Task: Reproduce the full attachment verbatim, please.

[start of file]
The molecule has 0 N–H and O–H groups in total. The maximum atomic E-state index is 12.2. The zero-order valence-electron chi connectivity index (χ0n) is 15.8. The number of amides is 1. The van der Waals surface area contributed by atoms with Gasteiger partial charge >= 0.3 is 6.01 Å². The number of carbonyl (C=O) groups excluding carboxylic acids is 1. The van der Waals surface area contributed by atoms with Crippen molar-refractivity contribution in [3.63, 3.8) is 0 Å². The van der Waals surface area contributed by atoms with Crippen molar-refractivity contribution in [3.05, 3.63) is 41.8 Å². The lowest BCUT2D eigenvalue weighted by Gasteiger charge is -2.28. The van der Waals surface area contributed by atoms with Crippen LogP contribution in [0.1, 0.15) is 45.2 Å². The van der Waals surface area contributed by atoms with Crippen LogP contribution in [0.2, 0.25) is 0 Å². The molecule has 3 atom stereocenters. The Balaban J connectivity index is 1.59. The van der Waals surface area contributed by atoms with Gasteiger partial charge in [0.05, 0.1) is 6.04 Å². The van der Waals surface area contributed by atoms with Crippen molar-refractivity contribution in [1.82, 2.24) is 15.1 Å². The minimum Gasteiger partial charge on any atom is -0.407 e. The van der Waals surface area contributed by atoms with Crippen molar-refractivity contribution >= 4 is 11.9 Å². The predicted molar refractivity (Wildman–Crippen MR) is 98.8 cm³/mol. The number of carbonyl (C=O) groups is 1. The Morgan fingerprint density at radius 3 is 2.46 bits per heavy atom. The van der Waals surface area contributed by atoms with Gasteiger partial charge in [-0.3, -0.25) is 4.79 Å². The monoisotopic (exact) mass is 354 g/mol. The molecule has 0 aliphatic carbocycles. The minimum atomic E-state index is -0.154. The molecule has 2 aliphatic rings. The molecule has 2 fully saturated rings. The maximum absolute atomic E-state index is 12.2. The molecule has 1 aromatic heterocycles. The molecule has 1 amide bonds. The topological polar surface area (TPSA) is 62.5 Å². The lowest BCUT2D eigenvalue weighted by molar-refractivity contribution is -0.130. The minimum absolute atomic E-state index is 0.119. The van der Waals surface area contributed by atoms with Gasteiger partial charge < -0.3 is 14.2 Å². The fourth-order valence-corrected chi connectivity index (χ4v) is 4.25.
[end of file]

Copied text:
The molecule has 0 N–H and O–H groups in total. The maximum atomic E-state index is 12.2. The zero-order valence-electron chi connectivity index (χ0n) is 15.8. The number of amides is 1. The van der Waals surface area contributed by atoms with Gasteiger partial charge >= 0.3 is 6.01 Å². The number of carbonyl (C=O) groups excluding carboxylic acids is 1. The van der Waals surface area contributed by atoms with Crippen molar-refractivity contribution in [3.63, 3.8) is 0 Å². The van der Waals surface area contributed by atoms with Crippen molar-refractivity contribution in [3.05, 3.63) is 41.8 Å². The lowest BCUT2D eigenvalue weighted by Gasteiger charge is -2.28. The van der Waals surface area contributed by atoms with Crippen LogP contribution in [0.1, 0.15) is 45.2 Å². The van der Waals surface area contributed by atoms with Crippen LogP contribution in [0.2, 0.25) is 0 Å². The molecule has 3 atom stereocenters. The Balaban J connectivity index is 1.59. The van der Waals surface area contributed by atoms with Gasteiger partial charge in [0.05, 0.1) is 6.04 Å². The van der Waals surface area contributed by atoms with Crippen molar-refractivity contribution in [1.82, 2.24) is 15.1 Å². The minimum Gasteiger partial charge on any atom is -0.407 e. The van der Waals surface area contributed by atoms with Crippen molar-refractivity contribution >= 4 is 11.9 Å². The predicted molar refractivity (Wildman–Crippen MR) is 98.8 cm³/mol. The number of carbonyl (C=O) groups is 1. The Morgan fingerprint density at radius 3 is 2.46 bits per heavy atom. The van der Waals surface area contributed by atoms with Gasteiger partial charge in [-0.3, -0.25) is 4.79 Å². The monoisotopic (exact) mass is 354 g/mol. The molecule has 0 aliphatic carbocycles. The minimum atomic E-state index is -0.154. The molecule has 2 aliphatic rings. The molecule has 2 fully saturated rings. The maximum absolute atomic E-state index is 12.2. The molecule has 1 aromatic heterocycles. The molecule has 1 amide bonds. The topological polar surface area (TPSA) is 62.5 Å². The lowest BCUT2D eigenvalue weighted by molar-refractivity contribution is -0.130. The minimum absolute atomic E-state index is 0.119. The van der Waals surface area contributed by atoms with Gasteiger partial charge < -0.3 is 14.2 Å². The fourth-order valence-corrected chi connectivity index (χ4v) is 4.25.